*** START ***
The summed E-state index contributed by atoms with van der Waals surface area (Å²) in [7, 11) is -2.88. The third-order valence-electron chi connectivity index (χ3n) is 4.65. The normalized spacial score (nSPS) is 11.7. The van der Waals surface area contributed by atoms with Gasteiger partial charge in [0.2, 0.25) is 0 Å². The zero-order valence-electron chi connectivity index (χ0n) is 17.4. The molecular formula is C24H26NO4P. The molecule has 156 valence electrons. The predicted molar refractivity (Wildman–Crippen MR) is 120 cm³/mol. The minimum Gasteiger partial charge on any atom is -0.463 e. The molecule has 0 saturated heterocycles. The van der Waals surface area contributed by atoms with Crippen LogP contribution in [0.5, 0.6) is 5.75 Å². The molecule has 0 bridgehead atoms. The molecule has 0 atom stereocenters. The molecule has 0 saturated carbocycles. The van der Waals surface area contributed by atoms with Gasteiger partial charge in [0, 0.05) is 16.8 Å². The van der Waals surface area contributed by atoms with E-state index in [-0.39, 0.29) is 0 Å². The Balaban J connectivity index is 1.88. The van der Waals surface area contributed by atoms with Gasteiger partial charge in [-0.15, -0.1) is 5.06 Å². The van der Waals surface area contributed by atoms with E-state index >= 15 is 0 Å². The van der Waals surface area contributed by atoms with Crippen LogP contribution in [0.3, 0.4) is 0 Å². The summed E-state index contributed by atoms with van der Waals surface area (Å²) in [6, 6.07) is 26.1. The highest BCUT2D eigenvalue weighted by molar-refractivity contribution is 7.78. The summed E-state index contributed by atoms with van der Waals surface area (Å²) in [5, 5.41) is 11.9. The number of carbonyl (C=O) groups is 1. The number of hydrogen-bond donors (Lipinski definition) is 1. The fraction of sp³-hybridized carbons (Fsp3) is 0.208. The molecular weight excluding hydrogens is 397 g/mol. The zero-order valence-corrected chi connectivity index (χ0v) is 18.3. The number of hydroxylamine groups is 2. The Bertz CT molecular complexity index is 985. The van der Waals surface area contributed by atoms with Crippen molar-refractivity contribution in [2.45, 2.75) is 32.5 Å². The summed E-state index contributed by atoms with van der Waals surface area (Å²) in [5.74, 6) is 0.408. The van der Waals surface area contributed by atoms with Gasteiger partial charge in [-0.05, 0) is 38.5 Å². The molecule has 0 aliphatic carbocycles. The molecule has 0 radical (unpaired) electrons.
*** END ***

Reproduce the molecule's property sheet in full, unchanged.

The summed E-state index contributed by atoms with van der Waals surface area (Å²) in [7, 11) is -2.88. The third-order valence-electron chi connectivity index (χ3n) is 4.65. The normalized spacial score (nSPS) is 11.7. The van der Waals surface area contributed by atoms with Gasteiger partial charge in [0.2, 0.25) is 0 Å². The zero-order valence-electron chi connectivity index (χ0n) is 17.4. The molecular formula is C24H26NO4P. The molecule has 156 valence electrons. The predicted molar refractivity (Wildman–Crippen MR) is 120 cm³/mol. The minimum Gasteiger partial charge on any atom is -0.463 e. The molecule has 0 saturated heterocycles. The van der Waals surface area contributed by atoms with Crippen LogP contribution in [0.5, 0.6) is 5.75 Å². The molecule has 0 bridgehead atoms. The molecule has 0 atom stereocenters. The molecule has 0 saturated carbocycles. The van der Waals surface area contributed by atoms with Gasteiger partial charge in [0, 0.05) is 16.8 Å². The van der Waals surface area contributed by atoms with E-state index in [-0.39, 0.29) is 0 Å². The Balaban J connectivity index is 1.88. The van der Waals surface area contributed by atoms with Gasteiger partial charge in [-0.15, -0.1) is 5.06 Å². The van der Waals surface area contributed by atoms with E-state index >= 15 is 0 Å². The van der Waals surface area contributed by atoms with Crippen LogP contribution in [0.3, 0.4) is 0 Å². The summed E-state index contributed by atoms with van der Waals surface area (Å²) in [6, 6.07) is 26.1. The highest BCUT2D eigenvalue weighted by molar-refractivity contribution is 7.78. The summed E-state index contributed by atoms with van der Waals surface area (Å²) in [5, 5.41) is 11.9. The number of carbonyl (C=O) groups is 1. The number of hydrogen-bond donors (Lipinski definition) is 1. The fraction of sp³-hybridized carbons (Fsp3) is 0.208. The molecular weight excluding hydrogens is 397 g/mol. The zero-order valence-corrected chi connectivity index (χ0v) is 18.3. The number of hydroxylamine groups is 2. The Bertz CT molecular complexity index is 985. The van der Waals surface area contributed by atoms with Crippen molar-refractivity contribution in [2.45, 2.75) is 32.5 Å². The summed E-state index contributed by atoms with van der Waals surface area (Å²) in [5.74, 6) is 0.408. The van der Waals surface area contributed by atoms with Gasteiger partial charge in [-0.05, 0) is 38.5 Å². The molecule has 0 aliphatic carbocycles. The molecule has 0 radical (unpaired) electrons.